There are four movements in the Peer Gynt Suite. First, you’ll hear “Morning,” which opens the drama with the awakening of the hero character. Second, you’ll hear “The Death of Ase,” which creates the primary tension in the drama. Third, you’ll hear “Anitra’s Dance.” Fourth and finally, you’ll hear what may be the most famous of all Grieg’s compositions: “In the Hall of the Mountain King.” This is one of the most well-known and widely-loved orchestral compositions of all time, and I trust that, after hearing it, you’ll see why.
Number 10 on our list of the Top 25 Greatest Pieces of Classical Music is George Frederic Handel’s “Water Music.”
I am willing to guarantee that most of you have heard at least some portion of the Water Music before. Like Vivaldi’s “Four Seasons,” Water Music has somehow been incorporated seamlessly into modern culture (think TV car advertisements and dentist-office background music). The video above shows a performance of Suite No. 1, but there are actually three suites that make up the Water Music. Suite No. 1 is by far the most popular, in part because it includes such a wide variety of musical styles and formats. It begins with a French Overture, progresses through Bourees, Minuets, and a range of other movements before ending with perhaps the most famous movement in the entire composition – the Hornpipe.
You’ll notice the prevalence of the brass in this piece. Most of the main melodic material is performed by the brass, and the strings function as background sound. This is because Water Music was written to be performed outside. In fact, King George I commissioned Handel to write music that would be played on his royal barge as he was rowed up the River Thames. Wanting to make sure the sound carried across the water, Handel orchestrated the Water Music with plenty of brass power.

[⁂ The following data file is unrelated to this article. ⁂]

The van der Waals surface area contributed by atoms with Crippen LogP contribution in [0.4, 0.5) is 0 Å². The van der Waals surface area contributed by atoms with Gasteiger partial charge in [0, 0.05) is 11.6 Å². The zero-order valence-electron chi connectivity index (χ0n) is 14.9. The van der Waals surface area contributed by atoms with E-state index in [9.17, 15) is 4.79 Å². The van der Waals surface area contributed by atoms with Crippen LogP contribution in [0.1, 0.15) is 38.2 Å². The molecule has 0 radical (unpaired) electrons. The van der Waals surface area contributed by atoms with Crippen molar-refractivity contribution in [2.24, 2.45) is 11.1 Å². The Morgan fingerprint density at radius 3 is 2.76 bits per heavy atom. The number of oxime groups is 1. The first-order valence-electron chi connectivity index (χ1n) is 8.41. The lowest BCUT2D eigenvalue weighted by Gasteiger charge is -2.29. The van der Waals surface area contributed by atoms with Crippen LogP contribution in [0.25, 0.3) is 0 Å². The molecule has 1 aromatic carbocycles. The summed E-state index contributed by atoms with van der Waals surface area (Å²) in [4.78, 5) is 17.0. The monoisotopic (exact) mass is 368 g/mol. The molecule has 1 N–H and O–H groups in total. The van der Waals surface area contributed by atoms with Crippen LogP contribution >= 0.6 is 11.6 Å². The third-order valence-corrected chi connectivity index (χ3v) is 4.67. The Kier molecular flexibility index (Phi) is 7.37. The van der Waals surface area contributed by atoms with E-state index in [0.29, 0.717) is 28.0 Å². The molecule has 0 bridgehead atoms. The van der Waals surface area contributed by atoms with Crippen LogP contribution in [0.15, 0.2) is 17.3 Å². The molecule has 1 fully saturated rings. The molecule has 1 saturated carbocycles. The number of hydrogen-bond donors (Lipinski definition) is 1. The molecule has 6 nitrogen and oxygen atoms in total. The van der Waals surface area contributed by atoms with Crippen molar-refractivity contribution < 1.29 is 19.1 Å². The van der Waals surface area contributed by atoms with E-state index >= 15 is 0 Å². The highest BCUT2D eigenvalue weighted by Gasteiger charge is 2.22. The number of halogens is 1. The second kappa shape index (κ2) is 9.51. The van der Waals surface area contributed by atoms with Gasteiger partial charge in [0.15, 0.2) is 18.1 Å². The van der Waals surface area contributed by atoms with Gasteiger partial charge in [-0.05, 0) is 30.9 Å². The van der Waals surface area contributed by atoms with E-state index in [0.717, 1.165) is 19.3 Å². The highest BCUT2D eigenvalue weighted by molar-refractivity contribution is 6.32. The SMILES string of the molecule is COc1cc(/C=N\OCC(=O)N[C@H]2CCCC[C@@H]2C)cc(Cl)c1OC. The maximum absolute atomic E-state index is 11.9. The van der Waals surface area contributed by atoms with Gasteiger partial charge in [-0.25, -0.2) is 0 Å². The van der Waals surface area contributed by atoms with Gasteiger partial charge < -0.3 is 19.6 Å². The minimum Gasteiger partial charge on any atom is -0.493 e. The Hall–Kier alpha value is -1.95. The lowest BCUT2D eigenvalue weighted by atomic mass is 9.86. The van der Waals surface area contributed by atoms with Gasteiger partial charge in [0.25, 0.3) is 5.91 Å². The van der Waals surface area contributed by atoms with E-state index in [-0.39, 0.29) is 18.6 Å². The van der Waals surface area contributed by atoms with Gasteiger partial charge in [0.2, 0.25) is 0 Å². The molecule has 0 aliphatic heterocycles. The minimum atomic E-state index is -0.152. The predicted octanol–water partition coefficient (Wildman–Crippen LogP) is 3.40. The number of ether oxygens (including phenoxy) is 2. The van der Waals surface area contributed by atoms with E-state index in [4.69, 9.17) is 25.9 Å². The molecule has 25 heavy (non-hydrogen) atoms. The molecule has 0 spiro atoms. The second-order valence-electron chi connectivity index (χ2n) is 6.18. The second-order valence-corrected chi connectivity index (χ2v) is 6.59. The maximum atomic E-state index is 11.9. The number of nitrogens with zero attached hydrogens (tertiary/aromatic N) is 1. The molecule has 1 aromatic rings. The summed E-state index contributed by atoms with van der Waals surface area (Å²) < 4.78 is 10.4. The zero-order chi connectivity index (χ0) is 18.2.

But it gets a bit more complicated than that. As it turns out, the composition process for the Water Music had brought out the stylistic differences between Handel and King George I. After many disagreements, Handel was fired. Many historians believe the Water Music – which is stylistically quite different from the way Handel wanted to write at the time – was a peace offering to the King. In other words, there was a lot riding on this open-air performance.
The Water Music was so popular with the
King that he requested it be performed three times! That’s nearly six consecutive
hours of playing for the court musicians. Handel’s goal, however, was
accomplished. He had won back the good graces of King George I and, in the process,
had penned some of the most memorable melodies of all time.
This week’s music continues our series on the Top 25 Greatest Pieces of Classical Music. We will hear the Piano Quintet in A Major by Franz Schubert, popularly known as the “Trout” quintet. It is performed by the principal string members of the Berlin Philharmonic Orchestra (the first chair members of each string section – violinist Noah Bendix-Balgley, violist Mate Szucs, cellist Bruno Delepelaire, and double bassist Matthew McDonald) with Yannick Rafalimanana on piano.
Quintet is one of the most widely performed pieces of chamber music in all of classical
music. Along with the Mendelssohn octet and a few other mainstays, it is
featured at nearly every chamber music festival in the world.
wrote the Trout Quintet while on vacation in the Austrian alps. The fact that
he was overwhelmed by the “inconceivable” beauty of the mountains is clearly
evident in the joyous, even rapturous lyricism of the piece. Albert Einstein,
himself an amateur violinist who loved chamber music, wrote that “we cannot